A guide to reading the UV Index

A guide to reading the UV Index

Most weather reports include an update on the UV Index, but how many of us know what the UV Index actually means or how to interpret it? The UV Index is in fact an extremely important weather-related factor to consider, and can help prevent you from getting burnt.

The ultraviolet index, or UV Index as most of us know it, is, according to Verywell Health, a scale relating to the intensity of ultraviolet radiation from the sun. As IOL explains, Ultraviolet wavelengths of sunlight are comprised of UVB and UVA rays, both of which lead to the damage of skin cells and are thought to cause skin cancer. UVB is the cause of sunburn, while UVA contributes to premature skin aging.

The scale comprises several levels of intensity, going from 1 to 11+. These levels are grouped according to their intensity, and each group is represented by a specific colour.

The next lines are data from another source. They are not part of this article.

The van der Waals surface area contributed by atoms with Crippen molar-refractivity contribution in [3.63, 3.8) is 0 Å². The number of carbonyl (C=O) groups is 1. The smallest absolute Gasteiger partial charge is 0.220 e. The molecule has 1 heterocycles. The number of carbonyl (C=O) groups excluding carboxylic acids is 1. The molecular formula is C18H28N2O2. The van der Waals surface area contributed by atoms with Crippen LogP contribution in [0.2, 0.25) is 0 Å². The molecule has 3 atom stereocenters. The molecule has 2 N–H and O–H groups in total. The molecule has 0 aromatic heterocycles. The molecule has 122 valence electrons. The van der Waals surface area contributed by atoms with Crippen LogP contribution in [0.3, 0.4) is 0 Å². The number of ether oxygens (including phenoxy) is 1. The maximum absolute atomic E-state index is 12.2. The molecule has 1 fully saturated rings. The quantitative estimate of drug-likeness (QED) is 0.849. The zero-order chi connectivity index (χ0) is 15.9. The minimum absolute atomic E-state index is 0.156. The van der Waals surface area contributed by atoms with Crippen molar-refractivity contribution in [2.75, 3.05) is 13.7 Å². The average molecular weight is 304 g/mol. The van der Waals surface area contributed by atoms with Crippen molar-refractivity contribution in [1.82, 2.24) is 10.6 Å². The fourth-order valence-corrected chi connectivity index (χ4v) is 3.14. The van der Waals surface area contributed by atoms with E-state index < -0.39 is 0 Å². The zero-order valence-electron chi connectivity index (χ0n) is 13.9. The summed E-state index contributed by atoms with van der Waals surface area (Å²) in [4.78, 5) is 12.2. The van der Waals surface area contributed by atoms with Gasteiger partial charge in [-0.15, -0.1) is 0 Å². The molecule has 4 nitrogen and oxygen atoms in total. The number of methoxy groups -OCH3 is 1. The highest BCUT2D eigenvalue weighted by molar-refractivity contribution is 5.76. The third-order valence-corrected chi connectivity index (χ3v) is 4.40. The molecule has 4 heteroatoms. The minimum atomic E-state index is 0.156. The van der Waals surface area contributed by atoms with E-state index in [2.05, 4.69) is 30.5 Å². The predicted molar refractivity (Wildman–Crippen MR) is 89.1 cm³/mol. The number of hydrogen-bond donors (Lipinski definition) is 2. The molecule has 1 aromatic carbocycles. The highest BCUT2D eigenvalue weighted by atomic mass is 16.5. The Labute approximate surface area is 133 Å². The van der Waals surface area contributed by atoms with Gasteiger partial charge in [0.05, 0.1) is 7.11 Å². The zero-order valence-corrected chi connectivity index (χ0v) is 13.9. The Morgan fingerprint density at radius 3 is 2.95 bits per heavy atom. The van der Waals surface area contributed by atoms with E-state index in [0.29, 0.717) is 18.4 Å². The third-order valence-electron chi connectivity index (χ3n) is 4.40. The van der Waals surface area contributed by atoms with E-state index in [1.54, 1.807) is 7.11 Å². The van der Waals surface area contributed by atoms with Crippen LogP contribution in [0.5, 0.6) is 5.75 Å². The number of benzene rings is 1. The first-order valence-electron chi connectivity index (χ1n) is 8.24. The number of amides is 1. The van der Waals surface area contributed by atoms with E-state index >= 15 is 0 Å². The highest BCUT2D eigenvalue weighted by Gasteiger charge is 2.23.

Index Number Level of Intensity Colour Code

1 to 2 Low Green

3 to 5 Moderate Yellow

6 to 7 High Orange

8 to 10 Very High Red

11+ Extreme Violet

A lot of factors can contribute to the scale of the UV Index. These include the season (the index is at its highest during spring and summer), the time of day, ozone levels, cloud cover, altitude and earth surface characteristics such as snow, water and sand, each of which reflects a certain percentage of UV radiation.

The UV Index is a useful tool that will remind you always to protect yourself against the sun. It’s a constant necessity, which is why you should carry EezySun’s small and easy-to-use sunscreen snap sachets with you wherever you go. They’re available at leading Clicks and Spar stores nationwide.

Third Floor Tijger Park 2
Willie Van Schoor Drive
Bellville, Cape Town 7530
South Africa
Tel: 021 914 0281

Health experts say there’s no such thing as a safe tan

Health experts say there’s no such thing as a safe tan

When faced with the choice between soaking up the rays at the beach, hitting the sunbed at the salon, or using a self-tanning spray at home – few would doubt that the first option is more likely to contribute to sunburn and skin cancer. But, dermatologists agree that there is in fact no safe way when it comes to tanning, and all forms of skin darkening — whether natural or artificial — can present health risks in the long run.